FILM

DVD review: 20,000 Days on Earth - Nick Cave unmasked

PUBLISHED : Saturday, 07 March, 2015, 8:30pm
UPDATED : Saturday, 07 March, 2015, 8:30pm

20,000 Days on Earth
Nick Cave, Warren Ellis, Ray Winstone, Kylie Minogue
Directors: Iain Forsyth, Jane Pollard

There's always been an air of mystery surrounding Australian rocker Nick Cave, and this fascinating documentary adds to the enigma.

With Cave's help, co-directors Iain Forsyth and Jane Pollard tantalise their audiences with a mixture of fact and fiction. There are scenes obviously played out simply for dramatic effect - and obviously fully scripted - and scenes in which the man and others peel back the layers that have been built around his career over the years.

So we are presented with revelations about and insights into Cave's creative processes, reflections on his relationships in and away from music, and a timeline of sorts of his own development as a human.

The best moments come when he drives the roads around Brighton, the seaside city that has become his home, with the likes of Ray Winstone, Kylie Minogue and former Bad Seeds bandmate Blixa Bargeld along for the ride. Or when he sits down to be "interviewed" by British psychoanalyst and author Dr Darian Leader, who picks away at Cave's relationship with his father, among other issues.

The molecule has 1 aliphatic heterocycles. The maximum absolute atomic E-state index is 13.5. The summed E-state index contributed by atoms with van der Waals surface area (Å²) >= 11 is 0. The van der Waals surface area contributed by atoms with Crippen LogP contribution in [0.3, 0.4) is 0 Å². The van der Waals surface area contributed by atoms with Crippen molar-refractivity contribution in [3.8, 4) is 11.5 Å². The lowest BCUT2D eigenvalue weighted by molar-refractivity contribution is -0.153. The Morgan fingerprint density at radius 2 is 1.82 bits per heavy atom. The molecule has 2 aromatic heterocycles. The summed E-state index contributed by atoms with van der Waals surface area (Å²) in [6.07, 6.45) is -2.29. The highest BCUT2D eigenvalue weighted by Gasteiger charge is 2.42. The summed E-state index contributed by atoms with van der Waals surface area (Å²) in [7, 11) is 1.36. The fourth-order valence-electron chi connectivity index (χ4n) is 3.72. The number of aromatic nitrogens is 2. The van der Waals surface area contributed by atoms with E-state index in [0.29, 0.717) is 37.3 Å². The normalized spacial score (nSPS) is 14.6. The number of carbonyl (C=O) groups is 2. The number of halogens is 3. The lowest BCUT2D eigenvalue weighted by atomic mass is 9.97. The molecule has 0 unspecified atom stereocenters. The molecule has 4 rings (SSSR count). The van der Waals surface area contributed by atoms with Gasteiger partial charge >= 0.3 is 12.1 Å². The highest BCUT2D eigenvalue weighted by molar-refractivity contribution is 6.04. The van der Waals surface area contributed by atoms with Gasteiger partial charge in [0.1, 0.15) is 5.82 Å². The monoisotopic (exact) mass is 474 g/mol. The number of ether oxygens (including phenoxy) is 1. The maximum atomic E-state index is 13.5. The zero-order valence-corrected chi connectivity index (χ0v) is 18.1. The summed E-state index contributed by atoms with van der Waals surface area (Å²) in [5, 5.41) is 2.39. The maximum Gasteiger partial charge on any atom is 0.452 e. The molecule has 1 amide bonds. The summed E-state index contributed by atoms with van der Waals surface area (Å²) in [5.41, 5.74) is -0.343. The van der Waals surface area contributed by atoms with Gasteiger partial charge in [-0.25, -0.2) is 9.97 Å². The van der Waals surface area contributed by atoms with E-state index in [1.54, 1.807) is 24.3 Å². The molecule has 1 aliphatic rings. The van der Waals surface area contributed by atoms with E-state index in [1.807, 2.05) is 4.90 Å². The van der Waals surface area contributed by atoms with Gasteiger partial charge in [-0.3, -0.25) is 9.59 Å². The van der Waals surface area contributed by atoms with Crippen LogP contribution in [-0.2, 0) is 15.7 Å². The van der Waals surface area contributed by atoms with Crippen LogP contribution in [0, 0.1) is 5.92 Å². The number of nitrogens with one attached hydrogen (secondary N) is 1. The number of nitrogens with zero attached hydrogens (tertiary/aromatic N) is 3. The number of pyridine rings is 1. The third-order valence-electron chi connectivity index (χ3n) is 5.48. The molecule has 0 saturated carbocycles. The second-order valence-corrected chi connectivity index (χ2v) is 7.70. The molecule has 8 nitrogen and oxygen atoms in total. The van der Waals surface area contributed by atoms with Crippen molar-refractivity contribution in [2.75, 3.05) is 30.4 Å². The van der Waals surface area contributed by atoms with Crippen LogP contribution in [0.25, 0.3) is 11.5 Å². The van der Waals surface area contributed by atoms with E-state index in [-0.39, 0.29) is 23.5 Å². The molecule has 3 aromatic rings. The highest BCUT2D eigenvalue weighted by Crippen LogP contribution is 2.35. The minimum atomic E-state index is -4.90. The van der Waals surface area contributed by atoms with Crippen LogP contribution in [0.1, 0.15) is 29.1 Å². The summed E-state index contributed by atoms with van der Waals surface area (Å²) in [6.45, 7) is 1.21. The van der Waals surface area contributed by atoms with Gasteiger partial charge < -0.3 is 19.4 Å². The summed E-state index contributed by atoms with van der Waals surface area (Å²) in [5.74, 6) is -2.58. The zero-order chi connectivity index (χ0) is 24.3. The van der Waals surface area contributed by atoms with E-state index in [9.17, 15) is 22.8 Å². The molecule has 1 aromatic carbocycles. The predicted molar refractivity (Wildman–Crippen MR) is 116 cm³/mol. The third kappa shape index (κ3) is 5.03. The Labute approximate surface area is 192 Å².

The directors were originally brought in to help document the making of Cave and the Bad Seeds' 2013 release Push the Sky Away. The cameras capture the interplay between band members and chart the evolution of a few songs.

Of the staged scenes, it's the setting up of a mock "Nick Cave Archive" that is at turns revelatory and hilarious as pieces from the artist's past are brought before him for comment - photos and diaries, mostly. The musician proves not beyond mocking himself and his image as a brooding poet and explorer of the darker sides of the human condition.

Cave's script sees him waxing lyrical - as he tends to do - but with a wry grin on his face as he tries to both question and explain the nature of his being.

For fans of Cave and his music, this film is a must-see experience, but it's also an inspiring and inventive piece of cinema beyond its subject matter.

Extras: making-of featurette; extra scenes; trailer.